Wednesday, April 10, 2013

Common Redpolls - Smart Birds

I have a lack of redpolls!  The past couple of days, the 100+ Common Redpolls (Carduelis flammea) that wintered in my neighbourhood have gone. There are only 2-3 around my yard now.

Actually with this never-ending Winter of 2013, they have lingered here longer than usual, giving us nice looks at the very bright rosy-red breeding plumage.

Pete Dunne calls them the Catkin Finch and says this northern finch loves birch catkins - simply loves themI don't have birch.  I toss out seeds in the winter.  That works, too.

Quoting P. Dunne once again, he describes the CORE as a "streaky, stubby, effervescent pip-squeak of a finch with a small red beret and a black goatee."

These birds are smaller than House Finches.  They are a little bigger than a Pine Siskin, with which the less showy female redpoll can be confused (until one sees the jaunty red cap).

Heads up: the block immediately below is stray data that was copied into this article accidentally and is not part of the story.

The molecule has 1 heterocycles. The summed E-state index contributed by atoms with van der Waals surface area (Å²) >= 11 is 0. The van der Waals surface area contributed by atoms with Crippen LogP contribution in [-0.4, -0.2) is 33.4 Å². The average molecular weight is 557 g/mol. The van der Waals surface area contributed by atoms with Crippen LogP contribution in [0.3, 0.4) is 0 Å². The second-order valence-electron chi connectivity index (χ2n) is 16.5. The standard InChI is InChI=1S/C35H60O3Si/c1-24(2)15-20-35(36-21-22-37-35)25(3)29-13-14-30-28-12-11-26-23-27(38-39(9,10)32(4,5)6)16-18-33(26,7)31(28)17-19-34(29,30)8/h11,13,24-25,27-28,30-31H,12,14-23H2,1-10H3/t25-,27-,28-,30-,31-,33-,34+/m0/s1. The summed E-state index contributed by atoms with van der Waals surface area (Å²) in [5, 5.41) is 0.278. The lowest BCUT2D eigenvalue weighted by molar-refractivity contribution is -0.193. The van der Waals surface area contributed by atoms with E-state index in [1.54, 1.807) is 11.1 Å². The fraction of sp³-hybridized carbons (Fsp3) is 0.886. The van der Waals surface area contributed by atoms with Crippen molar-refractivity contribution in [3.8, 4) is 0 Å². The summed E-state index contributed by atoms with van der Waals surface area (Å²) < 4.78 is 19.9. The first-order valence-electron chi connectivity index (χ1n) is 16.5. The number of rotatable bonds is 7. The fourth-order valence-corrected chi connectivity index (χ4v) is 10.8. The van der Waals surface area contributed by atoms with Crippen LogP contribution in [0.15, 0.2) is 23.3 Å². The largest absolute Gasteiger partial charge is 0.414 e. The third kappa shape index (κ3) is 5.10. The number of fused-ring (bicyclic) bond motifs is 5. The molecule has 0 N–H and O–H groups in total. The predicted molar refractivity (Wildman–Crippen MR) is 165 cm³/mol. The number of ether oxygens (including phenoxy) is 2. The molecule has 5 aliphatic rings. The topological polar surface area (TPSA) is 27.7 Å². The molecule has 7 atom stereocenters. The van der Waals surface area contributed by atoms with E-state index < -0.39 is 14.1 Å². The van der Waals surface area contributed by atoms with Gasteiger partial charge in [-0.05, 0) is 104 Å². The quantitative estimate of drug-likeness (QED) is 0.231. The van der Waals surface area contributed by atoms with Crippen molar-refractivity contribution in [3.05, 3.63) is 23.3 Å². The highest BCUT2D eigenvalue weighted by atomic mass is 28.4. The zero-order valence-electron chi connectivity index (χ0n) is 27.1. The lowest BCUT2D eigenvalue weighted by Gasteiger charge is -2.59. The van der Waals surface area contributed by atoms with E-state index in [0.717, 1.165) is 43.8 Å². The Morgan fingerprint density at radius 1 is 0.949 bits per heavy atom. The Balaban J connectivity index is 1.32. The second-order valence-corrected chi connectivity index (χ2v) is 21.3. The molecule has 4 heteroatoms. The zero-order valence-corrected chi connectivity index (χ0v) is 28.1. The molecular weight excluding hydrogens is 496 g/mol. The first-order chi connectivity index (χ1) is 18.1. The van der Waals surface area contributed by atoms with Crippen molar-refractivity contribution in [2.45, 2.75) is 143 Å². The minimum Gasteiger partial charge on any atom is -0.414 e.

These personable little birds are arctic and subarctic breeders.  All About Birds provides us with this little cool fact:
Common Redpolls can survive temperatures of –65 degrees Fahrenheit. A study in Alaska found redpolls put on about 31% more plumage by weight in November than they did in July.   During winter, some Common Redpolls tunnel into the snow to stay warm during the night. Tunnels may be more than a foot long and 4 inches under the insulating snow.
I’ve never seen evidence of this, but then we don’t get quite as cold as –65F....close but not that temp, I’d probably be a little busy tunnelling into the snow myself to notice what birds are digging along side of me. 

Another fun fact:   Animals behaviourists commonly test an animal’s intelligence by seeing if it can pull in a string to get at a hanging piece of food. (I’m not making this up). Common Redpolls pass this test with no trouble. They’ve also been seen shaking the seeds out of birch catkins, then dropping to the ground to pick them up from the snow surface.